3. Finish a novel.  I finished one a few years ago.  Nothing ever came of it.  Then I “got busy” and, of course, work on twelve things at once (see resolution number 1), and so don’t focus on projects enough to finish them.  Thus, this year, I’m going to pick a project (I haven’t selected one yet…I’m giving myself through the weekend to do so), set a schedule, and work on it until it’s done.  I’ll keep you posted.

That’s all for now.  Pardon me while I turn off the computer.

What about you?  What are your resolutions for 2010?  Reflections?  Revelations?

© Her Side of the Mountain, 2010 (hey, look at that date!).

Thanks for 2009!

28 12 2009

Acadia NP in Winter

Her Side was on hiatus last week in the madcap dash to Christmas (and I still have gifts to wrap and ship…I don’t know how this happens to me), and will be checking out again after this post until January 4, but I wanted to take this opportunity to say:

Thank you.

Thank you for reading, for commenting, for emailing me and telling me that I have inspired you.  Thank you for allowing Her Side to spend the last few months of 2009 figure out how the heck to do this blog thing.  Thank you for providing feedback, making requests, and sticking around.

A look back at 2009:

  • September 8: Her Side of the Mountain launches with a post entitled “Carpe Diem,” a photo of Buffy and Willow, and a joke about carp.  Let’s keep carpe-ing the diem in 2010.
  • September 27: Ken Burns’ documentary series “National Parks: America’s Best Idea” airs.  Someone says to me, “I thought I’d be bored but I couldn’t stop staring at the footage.  There are places that look like that for real?”  Yes, Virginia, there is a Yellowstone.  And not just in our hearts.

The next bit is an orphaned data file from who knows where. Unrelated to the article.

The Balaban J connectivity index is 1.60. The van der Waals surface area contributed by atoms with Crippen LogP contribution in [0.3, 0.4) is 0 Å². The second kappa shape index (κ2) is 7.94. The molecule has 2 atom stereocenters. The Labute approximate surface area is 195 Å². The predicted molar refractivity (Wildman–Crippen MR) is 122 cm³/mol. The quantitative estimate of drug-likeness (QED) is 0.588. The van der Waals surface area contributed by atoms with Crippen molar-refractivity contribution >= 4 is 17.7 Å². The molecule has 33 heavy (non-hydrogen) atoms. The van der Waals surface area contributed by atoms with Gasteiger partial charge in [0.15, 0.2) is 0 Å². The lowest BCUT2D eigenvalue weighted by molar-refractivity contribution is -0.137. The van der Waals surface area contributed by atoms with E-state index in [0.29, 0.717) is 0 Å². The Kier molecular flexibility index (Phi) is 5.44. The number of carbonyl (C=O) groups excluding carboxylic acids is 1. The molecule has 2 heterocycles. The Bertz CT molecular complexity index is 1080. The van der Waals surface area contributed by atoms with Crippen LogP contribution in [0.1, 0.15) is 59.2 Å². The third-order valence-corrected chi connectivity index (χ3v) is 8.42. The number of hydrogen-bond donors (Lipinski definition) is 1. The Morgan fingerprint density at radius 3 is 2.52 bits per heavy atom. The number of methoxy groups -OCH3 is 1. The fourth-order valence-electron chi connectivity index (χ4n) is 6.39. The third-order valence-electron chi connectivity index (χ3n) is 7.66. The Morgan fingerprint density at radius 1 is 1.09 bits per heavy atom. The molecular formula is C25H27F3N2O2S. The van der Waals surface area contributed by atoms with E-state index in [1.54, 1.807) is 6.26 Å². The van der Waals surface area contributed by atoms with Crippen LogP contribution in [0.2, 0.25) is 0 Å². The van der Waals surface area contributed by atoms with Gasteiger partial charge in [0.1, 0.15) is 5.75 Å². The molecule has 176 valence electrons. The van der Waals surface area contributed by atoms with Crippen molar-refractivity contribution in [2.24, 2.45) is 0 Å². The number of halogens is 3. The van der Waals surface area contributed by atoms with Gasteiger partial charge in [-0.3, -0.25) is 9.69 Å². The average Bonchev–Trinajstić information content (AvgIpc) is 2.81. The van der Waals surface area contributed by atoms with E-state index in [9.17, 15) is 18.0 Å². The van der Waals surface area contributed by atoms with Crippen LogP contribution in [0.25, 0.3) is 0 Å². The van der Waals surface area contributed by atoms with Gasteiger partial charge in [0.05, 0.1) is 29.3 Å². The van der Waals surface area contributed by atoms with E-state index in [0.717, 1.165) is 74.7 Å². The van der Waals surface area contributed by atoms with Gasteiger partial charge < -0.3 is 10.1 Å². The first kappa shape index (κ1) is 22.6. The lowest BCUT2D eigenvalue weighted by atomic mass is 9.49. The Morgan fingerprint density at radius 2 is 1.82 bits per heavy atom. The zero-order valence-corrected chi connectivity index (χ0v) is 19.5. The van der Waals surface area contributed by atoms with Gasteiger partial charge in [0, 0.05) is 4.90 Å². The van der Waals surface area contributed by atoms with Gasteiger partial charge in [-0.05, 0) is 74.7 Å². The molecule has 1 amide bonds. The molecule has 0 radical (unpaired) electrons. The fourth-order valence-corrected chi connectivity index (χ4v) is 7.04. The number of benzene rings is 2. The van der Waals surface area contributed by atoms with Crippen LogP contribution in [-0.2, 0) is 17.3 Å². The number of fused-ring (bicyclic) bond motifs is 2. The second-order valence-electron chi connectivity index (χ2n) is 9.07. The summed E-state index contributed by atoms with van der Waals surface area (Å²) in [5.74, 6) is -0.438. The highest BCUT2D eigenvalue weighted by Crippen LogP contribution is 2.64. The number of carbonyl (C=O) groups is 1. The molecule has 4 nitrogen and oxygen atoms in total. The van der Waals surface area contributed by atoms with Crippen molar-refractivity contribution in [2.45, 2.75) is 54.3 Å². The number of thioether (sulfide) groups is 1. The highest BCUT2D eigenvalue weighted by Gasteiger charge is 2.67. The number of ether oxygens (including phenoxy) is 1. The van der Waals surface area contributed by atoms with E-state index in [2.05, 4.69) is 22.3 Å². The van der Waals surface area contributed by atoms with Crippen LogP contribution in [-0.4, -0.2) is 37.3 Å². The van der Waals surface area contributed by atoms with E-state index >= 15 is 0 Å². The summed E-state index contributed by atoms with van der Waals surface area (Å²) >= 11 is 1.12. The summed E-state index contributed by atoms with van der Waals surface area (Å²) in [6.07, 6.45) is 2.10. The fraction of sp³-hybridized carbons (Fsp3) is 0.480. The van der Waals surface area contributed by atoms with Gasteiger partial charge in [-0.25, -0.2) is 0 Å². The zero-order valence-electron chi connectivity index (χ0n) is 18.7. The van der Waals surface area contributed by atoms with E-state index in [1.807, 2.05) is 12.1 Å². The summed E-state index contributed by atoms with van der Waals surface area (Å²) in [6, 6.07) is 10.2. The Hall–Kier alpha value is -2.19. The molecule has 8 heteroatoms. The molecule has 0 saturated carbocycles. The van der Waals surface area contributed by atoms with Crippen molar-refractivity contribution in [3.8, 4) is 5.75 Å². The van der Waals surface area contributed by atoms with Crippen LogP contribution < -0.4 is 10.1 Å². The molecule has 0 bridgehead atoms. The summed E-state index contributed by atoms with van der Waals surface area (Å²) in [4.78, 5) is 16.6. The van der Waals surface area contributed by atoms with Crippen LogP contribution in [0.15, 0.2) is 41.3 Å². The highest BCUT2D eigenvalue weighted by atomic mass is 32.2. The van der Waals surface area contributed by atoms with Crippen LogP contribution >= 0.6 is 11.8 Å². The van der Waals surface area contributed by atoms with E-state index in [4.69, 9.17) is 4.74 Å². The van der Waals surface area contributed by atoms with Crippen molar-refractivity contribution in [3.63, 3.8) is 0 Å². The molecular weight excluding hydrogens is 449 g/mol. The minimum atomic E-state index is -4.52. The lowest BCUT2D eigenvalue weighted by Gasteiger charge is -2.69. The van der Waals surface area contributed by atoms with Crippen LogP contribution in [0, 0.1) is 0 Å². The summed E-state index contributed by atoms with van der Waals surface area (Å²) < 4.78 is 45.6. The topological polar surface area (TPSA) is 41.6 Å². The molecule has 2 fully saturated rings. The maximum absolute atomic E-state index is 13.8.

• October 5: Her Side posts a photo of Henry Ford (beside a quirky and topical quote attributed to Ford), and thereby receives a vast influx of visitors because a LOT of people search for Henry Ford each and every day.  Each and every day. 
  • November 7: A couple of Her Side’s friends get lost in the woods in the dark and  provide Her Side with its first real-life reason to say “I told you so.”
  • December 28: Her Side gears up for the new year, makes lots of resolutions, and comes up with loads of brilliant new ideas (see below!).

Coming up in 2010:

  • New Year’s Resolutions.  Yes, let’s make them, and let’s make them fun to keep.  Who’s with me?
  • The completion of posts about the Rules and the Good Stuff.  We’re about halfway there.
  • More (hopefully many more) hike reviews and guides (with photos!).
  • Food.  I’ve been digging into some hiking/camping food sites and cookbooks…once I’ve had the opportunity to try some of this out, I can pass some suggestions along to you and we can discuss.
  • I respond to your requests and suggestions.  So keep ’em coming.

Happy New Year, everyone.